Growing up in the United States, I never really felt American. My first language was essentially spanish, with english coming in a quick second. I grew up with a deeply embedded pride in Argentina and El Salvador, and the collective Latino identity that is special to life in the US. Growing up was sometimes awkward and exhausting, and my interactions with adults were uncomfortable and often times intimidating. Even though I grew up in a diverse school district, with children from around the globe, I remember instances where my place of birth was assumed to be outside of the US – some spanish speaking country in Latin America – even though I was born on rt. 59, right in front of Good Sam Hospital in New York.
And so began my problems with connecting with my American identity. As I progressed through the educational system, I came to know biases – how the color of my skin coupled with the words from my voice told the people around me I was probably an immigrant. I didn’t have a problem with that, given that my parents are immigrants, as are cousins, aunts, and friends of mine. They are all amazing people, and so my young mind didn’t care. But as I grew, this dual identity began to mean more.
Too many times was my ethnic phenotype the cause for racial slurs to be thrust toward me, people who looked like me, my parents, and friends. Suddenly, being an immigrant also meant being criminal and different. It meant being an undesirable. It meant being a dirty spic. It meant being something that didn’t deserve to be American. Like many of my peers, this angered me, and my much younger mind thought the only available recourse to cope after fear and sadness was hate.
As I began to grow into my adolescence, my father, and older friends, began to speak about the cruel realities of the world. We didn’t get the sugar coated versions of slavery in the US taught to us in the public school system (the version where slavery was abolished and everything was okay) and my anger began to heat up. I learned about Che Guevara, US imperialism, Malcolm X and MLK (a much more critical and in depth look than the paragraph they get in US textbooks) and my confusion toward who I was quickly transformed into antagonistic fervor. For a time, I hated the US. I hated it for all it had done, for celebrating Columbus, for the wars it caused and instigated in Latin America, for its Racist history, for everything. This new hate was compounded by the aftermath of 9/11 – the discrimination my Arab brothers and sisters received, as well as the newly intensified immigration debates and the drug war. For a time in my adolescence – I hated America and the fact that I was American. I hated who I was.
If I didn’t want to be American, what then? For many people of color who are lucky to be able to trace their family migration origins (I say lucky, given that many African Americans do not know their country of origin due to the slave trade), I began to over impose the Latino identity that I had grown up with, identifying myself as a Argentine-Salvadorian. Seldom would I say I was American, if I ever did. But when I went abroad, I was not Argentine or Salvadorian. I was the “Gringo” primo from the North. I didn’t want to be, but it was undeniably so. I had spent large amounts of time in Argentina and El Salvador, but that was not enough to qualify me as an Argentine, a Salvadorean, or a mix of both. Like many of my Latino brethren who were born in the US to immigrants or who had spent most of their lives in the US, we were an anomaly. Neither from there or here – we existed in an in-between, a place we would never be able to step foot in because it existed solely in the depths of our thoughts.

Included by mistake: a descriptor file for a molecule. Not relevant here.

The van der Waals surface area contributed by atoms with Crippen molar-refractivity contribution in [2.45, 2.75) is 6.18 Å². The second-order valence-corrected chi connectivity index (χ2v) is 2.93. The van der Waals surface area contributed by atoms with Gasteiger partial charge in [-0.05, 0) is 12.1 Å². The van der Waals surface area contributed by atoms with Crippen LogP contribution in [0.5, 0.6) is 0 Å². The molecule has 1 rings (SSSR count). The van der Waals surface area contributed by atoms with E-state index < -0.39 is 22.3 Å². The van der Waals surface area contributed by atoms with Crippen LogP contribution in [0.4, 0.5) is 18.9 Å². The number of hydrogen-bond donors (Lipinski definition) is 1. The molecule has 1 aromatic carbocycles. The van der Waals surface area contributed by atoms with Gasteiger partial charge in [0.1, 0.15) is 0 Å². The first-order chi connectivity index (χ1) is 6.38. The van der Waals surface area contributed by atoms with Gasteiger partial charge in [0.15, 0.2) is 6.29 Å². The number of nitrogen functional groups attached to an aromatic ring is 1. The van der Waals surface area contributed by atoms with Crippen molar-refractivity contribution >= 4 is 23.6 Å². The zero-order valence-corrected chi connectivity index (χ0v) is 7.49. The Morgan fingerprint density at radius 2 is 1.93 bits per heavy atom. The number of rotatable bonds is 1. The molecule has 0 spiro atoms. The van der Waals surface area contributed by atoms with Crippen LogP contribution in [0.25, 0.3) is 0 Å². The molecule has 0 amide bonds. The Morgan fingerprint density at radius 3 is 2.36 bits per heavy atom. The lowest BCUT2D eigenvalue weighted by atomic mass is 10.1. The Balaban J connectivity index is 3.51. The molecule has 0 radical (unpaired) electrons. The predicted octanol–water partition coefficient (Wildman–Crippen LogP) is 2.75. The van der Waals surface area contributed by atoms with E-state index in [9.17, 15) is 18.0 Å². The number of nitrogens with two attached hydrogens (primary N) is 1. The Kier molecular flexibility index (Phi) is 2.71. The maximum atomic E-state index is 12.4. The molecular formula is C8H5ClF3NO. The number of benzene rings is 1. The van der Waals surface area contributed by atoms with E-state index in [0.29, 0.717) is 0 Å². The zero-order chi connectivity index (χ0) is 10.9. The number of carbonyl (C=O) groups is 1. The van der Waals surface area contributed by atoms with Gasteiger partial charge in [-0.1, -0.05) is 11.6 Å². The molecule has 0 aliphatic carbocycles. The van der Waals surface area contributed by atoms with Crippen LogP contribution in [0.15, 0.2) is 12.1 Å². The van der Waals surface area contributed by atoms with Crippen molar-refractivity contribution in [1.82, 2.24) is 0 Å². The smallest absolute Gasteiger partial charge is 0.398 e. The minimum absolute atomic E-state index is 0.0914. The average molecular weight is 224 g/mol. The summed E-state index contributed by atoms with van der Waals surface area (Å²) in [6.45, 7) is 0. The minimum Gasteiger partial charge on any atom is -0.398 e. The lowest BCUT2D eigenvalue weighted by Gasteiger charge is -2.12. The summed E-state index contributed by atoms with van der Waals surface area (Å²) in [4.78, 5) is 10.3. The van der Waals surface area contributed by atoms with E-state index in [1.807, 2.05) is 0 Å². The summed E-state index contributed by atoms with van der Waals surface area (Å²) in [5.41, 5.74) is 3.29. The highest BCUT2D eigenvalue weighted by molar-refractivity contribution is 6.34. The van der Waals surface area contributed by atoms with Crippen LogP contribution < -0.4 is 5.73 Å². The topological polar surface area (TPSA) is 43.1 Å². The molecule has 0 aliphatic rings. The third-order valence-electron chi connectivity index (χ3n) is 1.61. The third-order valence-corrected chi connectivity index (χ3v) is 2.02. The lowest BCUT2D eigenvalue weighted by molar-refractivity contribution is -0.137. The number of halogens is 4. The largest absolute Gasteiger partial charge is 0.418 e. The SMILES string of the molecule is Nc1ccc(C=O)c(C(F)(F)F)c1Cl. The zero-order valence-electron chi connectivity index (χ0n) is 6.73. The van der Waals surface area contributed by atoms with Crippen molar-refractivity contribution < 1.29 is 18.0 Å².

But as I grew, I came to re-asses my anger and hate for America, and consequently myself. I came to realize, even if it was faced hypocritically by those who are supposedly more American (the anglos), the US is a nation of immigrants, even if that immigration in the beginning was a violent one and not celebrated with a feast on the “first thanksgiving”. It is unfortunate that those who claim to be more American than me (and those individuals still exist) forget that the original inhabitants of the land are the Indigenous peoples of the Americas, and that the threat of a migrant narrative was true at some point in their genealogical history. As I began to move through the end of high school and into my freshman year of college, with my hate dissipating (very slowly), I came to understand that America was a strange place – the narrative of evil I had constructed was not as simple as I wanted it to be.
I began to understand that the super-imposed identity of “Latino” which became synonymous with “Immigrant” was a political one and one that I did not choose. The battlegrounds of the District of Columbia had more to do with power than they did reality. The super-imposed identities were not exclusive to me, either. The Irish, the Chinese, and virtually any group that was not directly descended from the original immigrants were victims of the same political wars that didn’t really concern immigration, but power. For those on the hill (the vast majority) – it was all about who sat on and around the throne in the oval office than the well being of the people, and by people I mean all the people.